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As most of you know, it is possible to open a new Command Line in the current folder from the file explorer. For this you have to write 'cmd' in the folder path.

Is there a way to do this with the new Windows Terminal (Preview) yet? As this is currently my preferred shell.

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7 Answers 7

23

Simply type in wt in the address bar and it will open the command prompt with the path to your current folder already set. Make sure that your settings do not overwrite startingDirectory.

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  • Please edit your answer to indicate the exact requirement for this to work. It does not work on Windows 10 version 1903 (18362.356)
    – Ramhound
    Sep 22, 2019 at 9:31
  • What exactly does not work? Is the issue with terminal not starting at all, or with the directory being different then expected? Sep 22, 2019 at 12:17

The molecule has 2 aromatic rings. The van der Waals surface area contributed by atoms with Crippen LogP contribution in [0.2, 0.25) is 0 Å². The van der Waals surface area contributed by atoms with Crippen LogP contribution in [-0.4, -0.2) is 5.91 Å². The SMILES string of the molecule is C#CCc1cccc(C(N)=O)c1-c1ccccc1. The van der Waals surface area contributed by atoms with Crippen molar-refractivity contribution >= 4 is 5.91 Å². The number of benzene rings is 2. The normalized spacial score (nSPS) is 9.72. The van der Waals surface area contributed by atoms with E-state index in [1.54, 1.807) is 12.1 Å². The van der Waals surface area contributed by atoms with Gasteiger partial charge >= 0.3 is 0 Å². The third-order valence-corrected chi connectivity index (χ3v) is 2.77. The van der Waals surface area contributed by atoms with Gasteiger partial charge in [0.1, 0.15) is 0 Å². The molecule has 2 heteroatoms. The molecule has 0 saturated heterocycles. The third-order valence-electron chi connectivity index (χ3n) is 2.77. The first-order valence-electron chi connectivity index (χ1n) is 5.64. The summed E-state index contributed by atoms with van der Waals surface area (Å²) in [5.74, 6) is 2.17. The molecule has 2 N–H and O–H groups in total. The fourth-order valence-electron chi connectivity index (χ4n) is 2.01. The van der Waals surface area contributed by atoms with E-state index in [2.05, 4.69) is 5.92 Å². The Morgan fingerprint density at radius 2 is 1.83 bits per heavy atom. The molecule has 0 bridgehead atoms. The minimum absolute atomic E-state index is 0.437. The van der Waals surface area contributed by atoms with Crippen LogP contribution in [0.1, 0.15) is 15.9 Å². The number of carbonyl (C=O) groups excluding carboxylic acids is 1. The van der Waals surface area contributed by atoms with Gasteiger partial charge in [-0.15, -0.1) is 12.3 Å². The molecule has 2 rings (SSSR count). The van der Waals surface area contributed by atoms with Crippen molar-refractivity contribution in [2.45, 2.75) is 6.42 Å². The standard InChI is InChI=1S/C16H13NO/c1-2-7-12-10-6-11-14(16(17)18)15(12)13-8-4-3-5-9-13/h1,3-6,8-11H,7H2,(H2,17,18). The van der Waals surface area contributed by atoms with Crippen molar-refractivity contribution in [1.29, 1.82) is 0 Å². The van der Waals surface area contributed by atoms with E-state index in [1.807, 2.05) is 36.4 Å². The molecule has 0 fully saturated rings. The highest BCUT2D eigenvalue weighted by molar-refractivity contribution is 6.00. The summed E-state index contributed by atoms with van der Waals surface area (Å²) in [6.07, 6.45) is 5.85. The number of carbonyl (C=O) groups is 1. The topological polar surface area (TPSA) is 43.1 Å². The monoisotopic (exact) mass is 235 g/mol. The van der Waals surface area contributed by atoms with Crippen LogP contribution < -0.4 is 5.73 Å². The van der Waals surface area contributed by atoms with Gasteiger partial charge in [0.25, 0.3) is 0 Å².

• All you need to know is that it doesn’t do what your animation does. So there is obviously a requirement for this to work.
    – Ramhound
    Sep 22, 2019 at 14:15
  • 3
    When I do this, WT starts up a PowerShell instance in its default starting directory rather than in the directory I've been viewing in Explorer. [EDITED to add:] This turns out, not very surprisingly, to be because my WT config specifies a startingDirectory. @Ramhound you might want to check that if you haven't already. Nov 27, 2019 at 12:49
  • 1